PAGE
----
It’s easy to picture it in your mind – a bunch of shipping industry representatives are knocking on the door of the White House and the president looks out the window knowing what they want but is shielding himself from their view behind a curtain.
At least that’s what it must have seemed like to American shippers who had become increasingly concerned about the labor strike in 10 of the 14 terminals in the ports of Los Angeles and Long Beach, which lasted through late Tuesday. These are the nation’s two biggest inbound container ports, respectively, and many supply chains depend on their efficiency.
Earlier that day, nearly 100 trade groups sent a letter to the president asking his administration to intervene in the strike, specifically getting the union workers of the International Longshore and Warehouse Union’s Local 63 Office Clerical Unit back to the job of processing freight documents while the union local’s leadership and employers, represented by the Los Angeles/Long Beach Harbor Employers Association, conclude a new contract.
The strike, which entered its second week on Tuesday, has already cost the U.S. economy hundreds of millions of dollars in stalled shipments and necessary logistics changes by the nation’s shippers to keep their cargo flowing.
Granted, the president is immersed in difficult negotiations with Congress to come up with a tax plan that avoids the so-called “Fiscal Cliff” at the end of the month, threatening to hurl the county back into recession, as well as keeping an eye on dangerous events taking place in the Middle East.
However, many shippers are disturbed that the administration, if not the president himself, failed to issue even a statement about the importance of ending this strike in the Southern California ports. Sending in a representative from the Federal Mediation and Conciliation Service to bring the parties back to the negotiations table this week was perhaps a help, but is generally viewed as a weak government response to what was happening in the ports of Los Angeles and Long Beach. In fact, the union and employers appeared to have reached a contract resolution on their own.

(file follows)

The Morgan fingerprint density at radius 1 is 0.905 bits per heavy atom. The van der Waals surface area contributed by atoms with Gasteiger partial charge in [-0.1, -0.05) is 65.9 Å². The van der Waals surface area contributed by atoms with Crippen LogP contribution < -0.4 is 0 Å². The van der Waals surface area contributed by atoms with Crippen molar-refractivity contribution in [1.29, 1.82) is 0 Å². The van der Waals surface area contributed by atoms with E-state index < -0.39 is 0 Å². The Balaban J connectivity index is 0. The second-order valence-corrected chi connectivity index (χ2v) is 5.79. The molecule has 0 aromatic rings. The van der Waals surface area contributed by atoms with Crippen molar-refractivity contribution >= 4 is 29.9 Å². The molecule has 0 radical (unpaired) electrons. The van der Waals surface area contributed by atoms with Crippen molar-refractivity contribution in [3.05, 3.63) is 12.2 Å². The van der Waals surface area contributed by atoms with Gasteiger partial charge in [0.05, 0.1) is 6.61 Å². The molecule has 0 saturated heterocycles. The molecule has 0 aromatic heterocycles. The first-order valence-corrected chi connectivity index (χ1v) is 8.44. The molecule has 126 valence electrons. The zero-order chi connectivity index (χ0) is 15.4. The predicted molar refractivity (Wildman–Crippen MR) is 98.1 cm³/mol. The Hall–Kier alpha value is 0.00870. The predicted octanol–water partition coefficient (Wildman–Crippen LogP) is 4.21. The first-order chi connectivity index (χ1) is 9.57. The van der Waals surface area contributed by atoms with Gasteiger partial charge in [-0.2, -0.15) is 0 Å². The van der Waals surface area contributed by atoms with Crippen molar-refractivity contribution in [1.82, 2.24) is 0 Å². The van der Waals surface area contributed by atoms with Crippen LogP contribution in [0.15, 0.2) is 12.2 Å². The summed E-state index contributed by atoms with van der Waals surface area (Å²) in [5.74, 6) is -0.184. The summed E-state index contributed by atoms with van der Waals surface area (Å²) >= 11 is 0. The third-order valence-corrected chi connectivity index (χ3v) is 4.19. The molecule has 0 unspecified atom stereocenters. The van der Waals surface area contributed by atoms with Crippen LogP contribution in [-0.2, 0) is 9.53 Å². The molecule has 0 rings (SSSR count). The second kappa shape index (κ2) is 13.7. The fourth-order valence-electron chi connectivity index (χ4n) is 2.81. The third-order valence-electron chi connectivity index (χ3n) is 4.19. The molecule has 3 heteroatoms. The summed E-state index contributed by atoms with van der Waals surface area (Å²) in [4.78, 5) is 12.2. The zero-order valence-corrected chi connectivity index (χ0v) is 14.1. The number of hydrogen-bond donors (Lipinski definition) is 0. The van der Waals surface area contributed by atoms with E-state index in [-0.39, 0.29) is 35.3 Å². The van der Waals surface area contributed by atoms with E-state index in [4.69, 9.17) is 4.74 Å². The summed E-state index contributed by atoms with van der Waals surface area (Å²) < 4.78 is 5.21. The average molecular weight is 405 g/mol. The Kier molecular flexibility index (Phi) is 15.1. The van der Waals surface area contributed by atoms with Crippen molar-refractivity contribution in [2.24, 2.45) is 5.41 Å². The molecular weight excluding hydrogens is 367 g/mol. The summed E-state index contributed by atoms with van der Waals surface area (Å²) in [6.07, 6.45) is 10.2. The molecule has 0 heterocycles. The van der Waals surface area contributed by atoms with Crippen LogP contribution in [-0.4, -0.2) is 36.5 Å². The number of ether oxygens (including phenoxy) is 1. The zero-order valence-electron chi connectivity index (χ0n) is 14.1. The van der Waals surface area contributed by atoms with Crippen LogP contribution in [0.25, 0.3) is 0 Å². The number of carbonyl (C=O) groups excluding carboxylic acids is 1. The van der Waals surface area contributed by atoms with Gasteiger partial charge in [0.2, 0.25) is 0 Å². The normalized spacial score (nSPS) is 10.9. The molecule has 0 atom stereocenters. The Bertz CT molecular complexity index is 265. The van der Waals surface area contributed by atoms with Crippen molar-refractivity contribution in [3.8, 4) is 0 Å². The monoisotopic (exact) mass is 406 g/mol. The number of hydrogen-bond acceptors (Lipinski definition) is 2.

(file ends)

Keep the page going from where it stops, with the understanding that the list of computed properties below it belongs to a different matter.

The FMCS’ use for the ongoing master contract negotiations between the International Longshoremen’s Association and U.S. Maritime Alliance on the East and Gulf ports doesn’t exert much sway. In fact, the FMCS told the union and employers to maintain an information gag while they talked. This was shortly ignored as both parties hurled insults at each other. This master contract, extended on Sept. 30, expires at the end of December. The two sides meet again on Dec. 10.
Los Angeles Mayor Antonio Villaraigosa, of all the politicians – both local and in Washington – deserves most of the credit for staying on top of the L.A./Long Beach strike and doing his utmost to encourage a prompt resolution to get the ports' terminals back to work.
It’s time for the president to show similar leadership and boldly act on the industry concerns such as these, even at the expense of alienating some of his labor constituents, and stop hiding behind the curtain. - Chris Gillis